Review of Just for Fun

Just for Fun
Linus Torvalds and David Diamond
Harper Business
2002 (paperback)

Reviewed by Nick Christenson,

June 17, 2003

One of the most remarkable success stories that has emerged from the Internet Revolution has been the rise of the Linux operating system. Begun as the hobby of a Finnish college student and expanded as a collaborative process by thousands of software developers across the Internet, Linux is arguably the second most popular computer operating system in the world today. Just for Fun is the story of how this came to pass from the person who started it all.

Just for Fun starts at the beginning, explaining the origins of the person who would create the underpinnings of this operating system. We learn a great deal about Torvalds' background, his upbringing, and his family. Linus gives us a pretty thorough and, it would seem, candid view of his pre-Linux life, and much of it isn't pretty.

It was during his University years when Linus created the Linux operating system, mostly, it would seem, due to the unintentional largesse of the Finnish taxpayer. We learn about the early days of Linux soon after its release, and how its author's hobby exploded into a world wide phenomenon. Beyond the point at which Linux has made its way into the wild we don't hear much about the OS itself, instead the book concentrates on Linus' take on events as Linux moves into the mainstream. We also hear his version of some of his more controversial moments, and we watch his evolution as a champion of his technology and as a human being. In many books these sorts of descriptions would be self-serving, but Linus seems to me to be very genuine in his explanation of events, so I'm inclined to accept his explanation of his intentions.

For me, one of the things I found surprising about this book is that there is much less of a focus on Torvalds the technologist than there is on Torvalds the person. While we do get a feel for Linus' philosophies regarding Linux development, Just for Fun is much more focused on the man than the software. Mostly Linus tells us his theory of life and about how few of the details of his childhood he remembers. Frankly, we learn more details about his life than I'd probably be willing to tell, but then again, I haven't achieved the level of adoration that Linus has.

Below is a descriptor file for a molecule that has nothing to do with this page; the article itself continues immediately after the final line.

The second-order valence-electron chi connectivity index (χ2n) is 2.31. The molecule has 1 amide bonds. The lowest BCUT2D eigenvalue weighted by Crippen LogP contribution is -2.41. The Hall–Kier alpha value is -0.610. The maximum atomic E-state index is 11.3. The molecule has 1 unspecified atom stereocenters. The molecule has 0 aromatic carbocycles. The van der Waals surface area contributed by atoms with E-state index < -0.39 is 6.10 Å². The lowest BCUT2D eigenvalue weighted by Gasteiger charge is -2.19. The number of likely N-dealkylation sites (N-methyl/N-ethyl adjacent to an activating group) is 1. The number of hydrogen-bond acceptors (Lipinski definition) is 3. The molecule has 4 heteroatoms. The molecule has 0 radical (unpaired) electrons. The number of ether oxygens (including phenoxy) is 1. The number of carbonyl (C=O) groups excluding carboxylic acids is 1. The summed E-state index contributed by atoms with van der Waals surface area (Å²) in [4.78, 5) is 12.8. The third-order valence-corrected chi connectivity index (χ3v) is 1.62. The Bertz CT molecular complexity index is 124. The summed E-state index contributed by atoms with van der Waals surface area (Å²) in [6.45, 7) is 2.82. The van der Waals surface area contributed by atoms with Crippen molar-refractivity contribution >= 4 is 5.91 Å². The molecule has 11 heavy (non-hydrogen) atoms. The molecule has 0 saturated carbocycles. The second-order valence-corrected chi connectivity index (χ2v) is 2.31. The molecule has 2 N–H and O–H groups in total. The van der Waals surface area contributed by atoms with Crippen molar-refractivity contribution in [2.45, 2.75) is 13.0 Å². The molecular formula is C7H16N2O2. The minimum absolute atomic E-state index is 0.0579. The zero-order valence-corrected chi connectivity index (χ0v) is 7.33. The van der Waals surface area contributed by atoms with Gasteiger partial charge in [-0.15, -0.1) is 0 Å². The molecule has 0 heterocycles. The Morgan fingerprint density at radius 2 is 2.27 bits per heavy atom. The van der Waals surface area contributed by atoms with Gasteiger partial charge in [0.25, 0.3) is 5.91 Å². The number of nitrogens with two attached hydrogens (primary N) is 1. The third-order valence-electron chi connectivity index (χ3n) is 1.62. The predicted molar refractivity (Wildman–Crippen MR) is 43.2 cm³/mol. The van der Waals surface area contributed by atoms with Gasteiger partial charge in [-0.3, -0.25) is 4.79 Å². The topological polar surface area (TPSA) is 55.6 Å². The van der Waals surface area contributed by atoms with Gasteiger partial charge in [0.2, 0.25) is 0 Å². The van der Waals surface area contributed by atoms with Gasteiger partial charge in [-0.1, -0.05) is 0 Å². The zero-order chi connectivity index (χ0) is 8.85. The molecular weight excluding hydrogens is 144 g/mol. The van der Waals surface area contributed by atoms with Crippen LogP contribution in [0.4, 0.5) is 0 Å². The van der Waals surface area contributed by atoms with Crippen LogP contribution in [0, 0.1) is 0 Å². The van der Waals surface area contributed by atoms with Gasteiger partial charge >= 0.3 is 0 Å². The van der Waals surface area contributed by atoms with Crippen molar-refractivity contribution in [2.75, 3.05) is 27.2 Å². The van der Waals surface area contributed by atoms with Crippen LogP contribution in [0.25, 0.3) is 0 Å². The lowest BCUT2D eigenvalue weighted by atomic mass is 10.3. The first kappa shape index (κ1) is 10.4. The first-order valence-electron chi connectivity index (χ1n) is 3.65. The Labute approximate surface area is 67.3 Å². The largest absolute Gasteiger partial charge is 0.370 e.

The book was originally published in 1999, just at the height of the Internet economy. Consequently, the future it predicts seems a little more rosy than it might if the book were published today. Something I find interesting is that even though many of the companies that played such a big part in the emergence of Linux have fallen on much harder times since publication, if anything, Linux itself has flourished in the down market. This is no doubt due to the need many companies feel to reduce their costs. Unfortunately, due to the timing of the book's release, this aspect of Linux isn't covered.

Overall, Just for Fun paints quite a different picture of the creator of Linux than we usually get from the business and technology press. Consequently, this book is fascinating as a character study of the accidental leader of a revolution. We learn a great deal about what makes Torvalds tick, and we also watch him grow from a fairly one-dimensional computer nerd to much more well rounded family man of a computer nerd. Those looking for a deep analysis of the growth of Linux will be disappointed, but those who wish to understand what makes Linus Torvalds tick will probably find what they're looking for in this book.


Just for Fun is the story of Linux creator Linus Torvalds through the boom years of the late 90s. While some detailed information about the early creation of Linux is provided, the book is mainly a semi-technical study of the man who created it. Through this book, we watch Linus evolve into a more complete human being in parallel with his eponymous creation. Even those familiar with Linux history and development will almost certainly learn something unexpected from this story of the development of an accidental revolutionary.

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